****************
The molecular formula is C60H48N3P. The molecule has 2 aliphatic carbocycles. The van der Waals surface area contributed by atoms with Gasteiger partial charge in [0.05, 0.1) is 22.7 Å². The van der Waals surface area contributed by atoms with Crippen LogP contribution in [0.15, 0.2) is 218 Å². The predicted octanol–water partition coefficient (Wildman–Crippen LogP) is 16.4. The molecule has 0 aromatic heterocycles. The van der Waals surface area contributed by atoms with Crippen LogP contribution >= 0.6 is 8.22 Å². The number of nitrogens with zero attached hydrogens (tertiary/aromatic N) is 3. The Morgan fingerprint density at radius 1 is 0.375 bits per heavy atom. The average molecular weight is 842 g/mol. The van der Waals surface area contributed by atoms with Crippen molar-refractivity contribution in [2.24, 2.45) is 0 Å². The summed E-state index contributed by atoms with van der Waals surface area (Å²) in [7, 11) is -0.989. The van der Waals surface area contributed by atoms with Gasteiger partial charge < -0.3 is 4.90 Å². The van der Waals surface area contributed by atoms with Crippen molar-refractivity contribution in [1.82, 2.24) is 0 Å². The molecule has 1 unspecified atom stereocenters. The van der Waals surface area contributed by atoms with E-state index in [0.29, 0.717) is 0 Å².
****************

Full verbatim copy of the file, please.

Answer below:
The molecular formula is C60H48N3P. The molecule has 2 aliphatic carbocycles. The van der Waals surface area contributed by atoms with Gasteiger partial charge in [0.05, 0.1) is 22.7 Å². The van der Waals surface area contributed by atoms with Crippen LogP contribution in [0.15, 0.2) is 218 Å². The predicted octanol–water partition coefficient (Wildman–Crippen LogP) is 16.4. The molecule has 0 aromatic heterocycles. The van der Waals surface area contributed by atoms with Crippen LogP contribution >= 0.6 is 8.22 Å². The number of nitrogens with zero attached hydrogens (tertiary/aromatic N) is 3. The Morgan fingerprint density at radius 1 is 0.375 bits per heavy atom. The average molecular weight is 842 g/mol. The van der Waals surface area contributed by atoms with Crippen molar-refractivity contribution in [2.24, 2.45) is 0 Å². The summed E-state index contributed by atoms with van der Waals surface area (Å²) in [7, 11) is -0.989. The van der Waals surface area contributed by atoms with Gasteiger partial charge < -0.3 is 4.90 Å². The van der Waals surface area contributed by atoms with Crippen molar-refractivity contribution in [1.82, 2.24) is 0 Å². The molecule has 1 unspecified atom stereocenters. The van der Waals surface area contributed by atoms with E-state index in [0.29, 0.717) is 0 Å².